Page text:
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From the Publisher"A thought provoking book. It does not only argue convincingly that the 'King - of orthodox economic theory - is naked', but offers a challenging economic alternative interpretation regarding especially the dynamics of financial markets."
Giovanni Dosi, Laboratory of Economics and Management, Sant'Anna School of Advanced Studies, Pisa
"The heart of McCauley's book is a closely-reasoned critique of financial-economic mathematical modeling practice. McCauley's demonstration of the incompatibility between the assumptions of market-clearing equilibrium and informational efficiency is stunning, and sheds much-needed light on the mathematical modeling failures revealed by the financial melt-down. His unvarnished criticisms of neoclassical economic doctrine deserve equal attention. McCauley opens the windows of the self-referential world of economics to the fresh air of a mathematical physics point of view grounded in economic history and common sense. Neither monetarist, neoclassical, nor Keynesian schools of economics will take much comfort from McCauley's work, but they all have a lot to learn from it."
Duncan K. Foley, Leo Model Professor, New School for Social Research and External Professor, Santa Fe Institute
"McCauley's mathematically and empirically rigorous Dynamics of Markets is one of those rare works which is challenging, not only to an intellectual orthodoxy (neoclassical economics), but also to its fledgling rival (econophysics). Neoclassical economics and finance theory receive justifiably dismissive treatments for failing empirically, but some econophysics contributions also distort empirical data—notably McCauley shows that "fat tails" in data can be the result of applying an unjustified binning process to nonstationary data. McCauley's essential messages for the future of economics after the Global Financial Crisis is that "There is no statistical evidence for Adam Smith's Invisible Hand", and that the hand that does exist and must be understood is both non-stationary and far from equilibrium."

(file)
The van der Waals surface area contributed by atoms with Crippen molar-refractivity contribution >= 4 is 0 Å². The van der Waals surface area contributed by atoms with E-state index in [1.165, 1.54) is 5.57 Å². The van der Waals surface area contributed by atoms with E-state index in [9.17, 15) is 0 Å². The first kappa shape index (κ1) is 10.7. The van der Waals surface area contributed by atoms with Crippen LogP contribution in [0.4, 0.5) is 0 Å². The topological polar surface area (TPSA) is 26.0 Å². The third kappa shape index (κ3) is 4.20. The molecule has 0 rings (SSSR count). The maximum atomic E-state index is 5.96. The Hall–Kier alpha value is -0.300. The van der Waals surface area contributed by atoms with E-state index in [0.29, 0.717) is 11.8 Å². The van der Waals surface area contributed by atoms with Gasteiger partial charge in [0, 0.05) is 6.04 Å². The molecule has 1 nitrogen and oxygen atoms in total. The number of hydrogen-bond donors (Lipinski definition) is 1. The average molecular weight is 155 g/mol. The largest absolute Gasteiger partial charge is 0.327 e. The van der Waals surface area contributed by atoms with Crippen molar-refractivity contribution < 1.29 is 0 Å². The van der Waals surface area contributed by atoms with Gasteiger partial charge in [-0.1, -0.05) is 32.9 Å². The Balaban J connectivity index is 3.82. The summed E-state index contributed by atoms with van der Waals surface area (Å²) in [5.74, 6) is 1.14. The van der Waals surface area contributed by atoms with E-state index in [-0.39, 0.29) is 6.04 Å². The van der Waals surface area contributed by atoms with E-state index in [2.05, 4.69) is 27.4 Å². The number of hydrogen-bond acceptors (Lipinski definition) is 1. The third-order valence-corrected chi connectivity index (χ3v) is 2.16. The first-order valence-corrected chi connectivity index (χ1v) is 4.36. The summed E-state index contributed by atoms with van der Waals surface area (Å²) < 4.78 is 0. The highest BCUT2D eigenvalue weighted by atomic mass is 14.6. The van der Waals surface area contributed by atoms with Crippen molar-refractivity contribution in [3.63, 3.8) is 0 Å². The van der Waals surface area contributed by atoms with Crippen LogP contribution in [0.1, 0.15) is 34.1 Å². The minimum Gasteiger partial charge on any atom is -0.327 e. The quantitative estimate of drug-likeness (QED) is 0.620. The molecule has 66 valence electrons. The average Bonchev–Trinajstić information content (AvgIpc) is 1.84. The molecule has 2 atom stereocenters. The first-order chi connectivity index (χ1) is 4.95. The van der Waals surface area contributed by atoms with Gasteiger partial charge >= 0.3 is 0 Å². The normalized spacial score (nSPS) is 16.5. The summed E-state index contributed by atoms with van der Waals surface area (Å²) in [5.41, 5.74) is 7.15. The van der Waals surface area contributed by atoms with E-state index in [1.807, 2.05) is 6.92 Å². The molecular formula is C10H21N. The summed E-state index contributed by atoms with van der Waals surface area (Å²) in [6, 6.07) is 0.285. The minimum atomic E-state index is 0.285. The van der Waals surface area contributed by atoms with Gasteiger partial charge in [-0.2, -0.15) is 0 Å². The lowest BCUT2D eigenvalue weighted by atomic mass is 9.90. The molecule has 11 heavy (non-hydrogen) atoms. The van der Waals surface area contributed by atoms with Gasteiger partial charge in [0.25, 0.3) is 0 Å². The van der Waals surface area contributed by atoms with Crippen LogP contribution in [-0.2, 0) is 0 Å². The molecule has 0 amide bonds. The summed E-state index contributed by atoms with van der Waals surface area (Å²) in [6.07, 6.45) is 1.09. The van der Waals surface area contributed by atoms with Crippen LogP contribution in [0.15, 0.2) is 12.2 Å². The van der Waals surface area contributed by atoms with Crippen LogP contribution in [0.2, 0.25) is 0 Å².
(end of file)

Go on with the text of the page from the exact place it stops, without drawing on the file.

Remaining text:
Steve Keen, School of Economics and Finance, University of Western Sydney
"That material of the book has been deeply reorganized and new chapters on foreign exchange markets, globalization, and macroeconomics have been added. Several parts have been rewritten and new research results have been included.
The book is a rather good introduction to economic and financial concepts from a perspective that is rarely present in more-orthodox economic books. For this reason it constitutes a good read for physicists aiming to improve their knowledge of economics. The book is also an interesting read for scholars in economics who want to challenge their views,"
Fabrizio Lillo for Mathematical Reviews